Gurgaon artist Princess Pea is fighting for the girl child with her wooden toys
Her big green eyes hide her identity and add to the curiousity. Be it at art fairs or exhibitions, a giant head always covers the face of Gurgaon-based artist Princess Pea.
The name is based on the artist and her sister (who is physically the opposite of her), the sister being the pumpkin and she, the tiny pea. “As an artist, I always wanted to question the vocabulary of the medium and was interested in the performance element of it.
Through the alter ego, and the anonymity it gives me, I get immense space and pleasure. Sometimes, being silent is the best. I felt that with this face, I can say more and make people think a lot more. Today, every girl must have experienced staring and harassment — I am no different!” she shares in an email interview.
Princess Pea, Fall and Rise, wooden sculptures, December 2015. Pics courtesy/Princess Pea
The head symbolises many things, from perceptions of female beauty and identity to the expectations that come with them. It’s like a life-sized doll that is pretty to look at but can’t talk, smell or see. At the India Art Fair held last month in Delhi, she presented a limited edition of wooden toy sculptures made by wooden toy makers of Etikoppaka from Andhra Pradesh.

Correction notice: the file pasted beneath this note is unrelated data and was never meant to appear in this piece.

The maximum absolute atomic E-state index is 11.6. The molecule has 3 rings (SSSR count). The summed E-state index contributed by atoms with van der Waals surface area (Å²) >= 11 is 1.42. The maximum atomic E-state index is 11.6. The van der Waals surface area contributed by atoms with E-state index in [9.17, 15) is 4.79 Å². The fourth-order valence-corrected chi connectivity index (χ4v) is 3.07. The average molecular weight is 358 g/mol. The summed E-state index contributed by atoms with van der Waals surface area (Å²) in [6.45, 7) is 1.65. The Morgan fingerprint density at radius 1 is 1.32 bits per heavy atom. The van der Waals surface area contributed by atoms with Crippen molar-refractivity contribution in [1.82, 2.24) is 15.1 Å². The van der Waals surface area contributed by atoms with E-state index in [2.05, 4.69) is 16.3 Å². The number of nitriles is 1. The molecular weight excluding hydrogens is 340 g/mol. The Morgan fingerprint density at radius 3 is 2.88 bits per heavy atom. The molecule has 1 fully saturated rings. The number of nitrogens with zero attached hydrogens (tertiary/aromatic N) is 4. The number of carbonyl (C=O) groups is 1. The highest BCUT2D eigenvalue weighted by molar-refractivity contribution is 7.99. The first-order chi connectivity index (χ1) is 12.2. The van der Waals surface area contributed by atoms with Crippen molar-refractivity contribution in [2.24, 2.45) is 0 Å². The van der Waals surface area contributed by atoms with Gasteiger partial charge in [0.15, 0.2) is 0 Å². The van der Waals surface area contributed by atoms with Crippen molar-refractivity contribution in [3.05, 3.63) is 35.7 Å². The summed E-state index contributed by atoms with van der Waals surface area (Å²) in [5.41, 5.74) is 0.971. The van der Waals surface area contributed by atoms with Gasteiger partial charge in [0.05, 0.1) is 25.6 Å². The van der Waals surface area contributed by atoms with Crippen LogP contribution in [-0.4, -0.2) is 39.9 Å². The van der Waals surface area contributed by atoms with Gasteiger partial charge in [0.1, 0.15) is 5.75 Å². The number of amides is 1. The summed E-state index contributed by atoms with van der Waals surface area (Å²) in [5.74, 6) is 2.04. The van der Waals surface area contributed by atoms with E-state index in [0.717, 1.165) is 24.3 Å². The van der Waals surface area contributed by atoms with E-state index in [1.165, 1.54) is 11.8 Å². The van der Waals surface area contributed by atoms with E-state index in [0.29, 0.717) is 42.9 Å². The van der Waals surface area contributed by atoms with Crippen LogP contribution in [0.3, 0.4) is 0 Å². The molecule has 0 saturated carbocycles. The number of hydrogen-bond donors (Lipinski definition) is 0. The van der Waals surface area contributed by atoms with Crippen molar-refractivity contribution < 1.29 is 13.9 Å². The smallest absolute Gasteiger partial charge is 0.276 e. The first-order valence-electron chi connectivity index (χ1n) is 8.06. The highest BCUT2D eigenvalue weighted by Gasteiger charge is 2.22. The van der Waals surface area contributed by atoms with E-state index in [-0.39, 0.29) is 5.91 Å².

Princess Pea and with a craftsman in Etikoppaka, December 2015. As part of the series, she will release more sculptures through the year
Called Fall and Rise, the toys are an extension of her image. When pushed from beneath, the figure collapses and when released, it bounces back and stands upright. “I am always interrogating the medium; this is a step in that direction. It will continue my exploration of ideas surrounding women’s identity and rights. The toys interrogate the idea of perfection, where the study of the proportions in a human figure is a common study in art schools. For the first work, I was interested in the idea of strength and decided on toy soldiers,” she reveals.
The artist began researching the wooden human figurine (the basis of the sculptures, used by art students to draw body movements) in 2011. Four years later, she reached out to the craftsmen to help her with the production. Another issue that she wishes to address is mass production, and in order to revive basic crafts, she used locally-sourced wood. “The process of crafting a simple wood piece into a sculpture is sublime; one can feel the energy and love, gone into its making,” she says.
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